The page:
Parkinson’s UK are always looking for people to get involved locally and/or nationally. If you are a professional, it is worth joining the Excellence Network (all free!), and the Exercise Professionals Hub if you deliver exercise intervention for people with Parkinson’s.


In your opinion what is the key to effective advocacy? 




In general, health professionals are trained to think they must lead a consultation and find solutions to problems people present with. Whilst we are taught how important it is to listen, I would push more for professionals to see any meeting as an opportunity to engage more collaboratively, allowing people to be themselves whilst exploring ways to support their needs. We need to stop pushing our agendas.


How can we better fundraise to support a cure for Parkinson’s?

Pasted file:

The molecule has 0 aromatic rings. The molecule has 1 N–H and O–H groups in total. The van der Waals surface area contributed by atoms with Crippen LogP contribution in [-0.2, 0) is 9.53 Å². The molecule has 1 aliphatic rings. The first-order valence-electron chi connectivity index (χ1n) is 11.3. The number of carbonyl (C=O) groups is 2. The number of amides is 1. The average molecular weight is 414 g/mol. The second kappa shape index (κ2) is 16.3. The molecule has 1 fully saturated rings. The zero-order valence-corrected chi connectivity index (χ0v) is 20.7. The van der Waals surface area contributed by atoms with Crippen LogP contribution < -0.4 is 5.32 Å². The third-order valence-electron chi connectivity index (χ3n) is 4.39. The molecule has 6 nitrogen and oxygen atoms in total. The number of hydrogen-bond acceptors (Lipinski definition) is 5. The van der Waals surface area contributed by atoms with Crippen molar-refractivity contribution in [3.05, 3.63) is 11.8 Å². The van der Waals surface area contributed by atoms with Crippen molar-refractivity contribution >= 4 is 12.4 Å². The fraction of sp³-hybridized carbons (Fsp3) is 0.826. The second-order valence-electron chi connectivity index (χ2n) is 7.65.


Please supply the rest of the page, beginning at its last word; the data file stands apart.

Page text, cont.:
I think people do this best once they are affected by a condition or know someone close who has it. I don’t know about elsewhere in the world, but Parkinson’s UK is collaborating with larger charities on campaigns e.g. We are undefeatable ( and sporting bodies e.g. England Golf (,practice%20in%20the%20below%20document). I think this makes people more aware and they are more open to contributing to causes such as Parkinson’s.


If you had one song that would tell us more about you or represent your life which song would it be?


Jingle Bells – and not because it is Christmas! I am afraid I get told off for breaking into the chorus throughout the year – it is just such a fun song; it lifts my spirits and can’t see that it doesn’t lift everyone else’s!


If you had one final statement or quote you could leave for the Parkinson’s community, what would it be?


I am a Gemini, so never have just one. My January 2024 quote however is:

If you don’t like something change it; if you can’t change it, change the way you think about it’ by the artist Mary Engelbreit